Revised Code still plagues investors

17th February 2023 By: Nadine Ramdass - Creamer Media Writer

Revised Code still plagues investors

WARREN BEECH New initiatives address a multitude of challenges impacting on the DRC mining industry

The Revised Mining Code, and the subsequent attempts to clarify it, has created significant uncertainty for investors in the Democratic Republic of Congo’s (DRC’s) mining and natural resources sector.

However, it is anticipated that, through initiatives implemented by DRC President Félix Tshisekedi, investors might become more comfortable, says law firm Beech Veltman CEO Warren Beech.

The Revised Mining Code, promulgated in 2018, amended the 2002 Mining Code. The Revised Decree of June 8, 2018, was also introduced to support the Revised Mining Code, and both created significant uncertainty in the industry.

Attempts by the DRC government to clarify the interpretation and application of the Revised Code, through the publication of an annotated version of the Revised Code, were not successful – the annotated version, in many instances, restated the content of the Revised Code as opposed to providing clarification or interpretation.

Therefore, the annotated version of the Revised Code, published in July 2020, did not allay investors’ fears. These include the reduction of stabilisation periods from ten years to five years – calculated from 2018 when the Revised Code came into force and effect – as well as the “supertaxes” and increased royalties for strategic minerals such as cobalt.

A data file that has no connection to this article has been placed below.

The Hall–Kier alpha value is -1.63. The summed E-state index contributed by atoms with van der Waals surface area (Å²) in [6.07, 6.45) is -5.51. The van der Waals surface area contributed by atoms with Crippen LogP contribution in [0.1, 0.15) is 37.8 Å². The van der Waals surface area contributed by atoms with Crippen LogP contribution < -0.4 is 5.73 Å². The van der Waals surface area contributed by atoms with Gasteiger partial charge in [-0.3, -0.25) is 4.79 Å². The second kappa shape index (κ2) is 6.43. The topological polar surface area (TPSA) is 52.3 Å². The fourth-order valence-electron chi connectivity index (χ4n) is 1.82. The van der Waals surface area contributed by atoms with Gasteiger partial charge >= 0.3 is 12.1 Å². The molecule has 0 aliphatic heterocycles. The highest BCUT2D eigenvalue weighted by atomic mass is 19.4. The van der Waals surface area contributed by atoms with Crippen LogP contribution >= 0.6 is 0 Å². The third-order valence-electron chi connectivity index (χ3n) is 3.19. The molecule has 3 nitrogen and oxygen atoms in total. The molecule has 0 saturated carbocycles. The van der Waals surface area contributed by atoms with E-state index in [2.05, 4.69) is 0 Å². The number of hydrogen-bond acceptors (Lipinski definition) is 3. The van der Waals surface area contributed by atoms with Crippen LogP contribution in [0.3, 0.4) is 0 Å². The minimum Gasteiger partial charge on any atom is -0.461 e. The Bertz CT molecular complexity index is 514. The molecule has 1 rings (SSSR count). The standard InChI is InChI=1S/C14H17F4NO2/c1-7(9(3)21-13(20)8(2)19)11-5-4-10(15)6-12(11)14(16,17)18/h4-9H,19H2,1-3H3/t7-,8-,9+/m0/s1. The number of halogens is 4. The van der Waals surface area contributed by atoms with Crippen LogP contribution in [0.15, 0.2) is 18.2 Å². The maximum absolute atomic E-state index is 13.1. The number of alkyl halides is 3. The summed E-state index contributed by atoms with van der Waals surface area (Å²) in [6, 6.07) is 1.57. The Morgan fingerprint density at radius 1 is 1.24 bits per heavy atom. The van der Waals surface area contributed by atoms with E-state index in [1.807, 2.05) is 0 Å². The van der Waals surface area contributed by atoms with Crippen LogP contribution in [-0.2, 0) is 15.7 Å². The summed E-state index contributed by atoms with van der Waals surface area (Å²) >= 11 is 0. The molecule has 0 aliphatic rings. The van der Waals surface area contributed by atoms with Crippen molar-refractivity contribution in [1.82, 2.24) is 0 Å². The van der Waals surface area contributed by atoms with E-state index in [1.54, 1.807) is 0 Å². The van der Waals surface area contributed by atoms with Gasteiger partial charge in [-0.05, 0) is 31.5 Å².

“The changes to the Revised Code and the Revised Decree did not go down well with investors, and the ongoing disputes add to uncertainty,” says Beech.

He adds that the ability to repatriate money from the DRC is critical to any investment decisions, and disputes around the ability to get money out of the country have made many investors extremely nervous.

The Revised Code makes extensive provision for decisions based on the discretion of the decision-makers, which investors do not like.

Fortunately, Tshisekedi’s initiatives address a multitude of challenges impacting on the DRC mining industry, including corruption, transparency in relation to mining and prospecting rights, and the consistent application of the Revised Code, including in respect of government-carried interests.

Beech notes that Tshisekedi has already implemented various reforms – such as more efficient revenue collection, and government’s publishing mining contracts, which were previously kept secret – which have mitigated some of the concerns regarding the Revised Code and the Revised Decree.

Further, the board of State-owned mining company Gecamines has also been replaced.

Meanwhile, increased global demand for the minerals prevalent in the DRC will likely contribute to longer-term sustainability of the mining sector in the DRC, says Beech.

The DRC is in a unique position to benefit from the copper and cobalt boom, and

can benefit significantly, provided it succeeds in attracting investors and alleviating their concerns.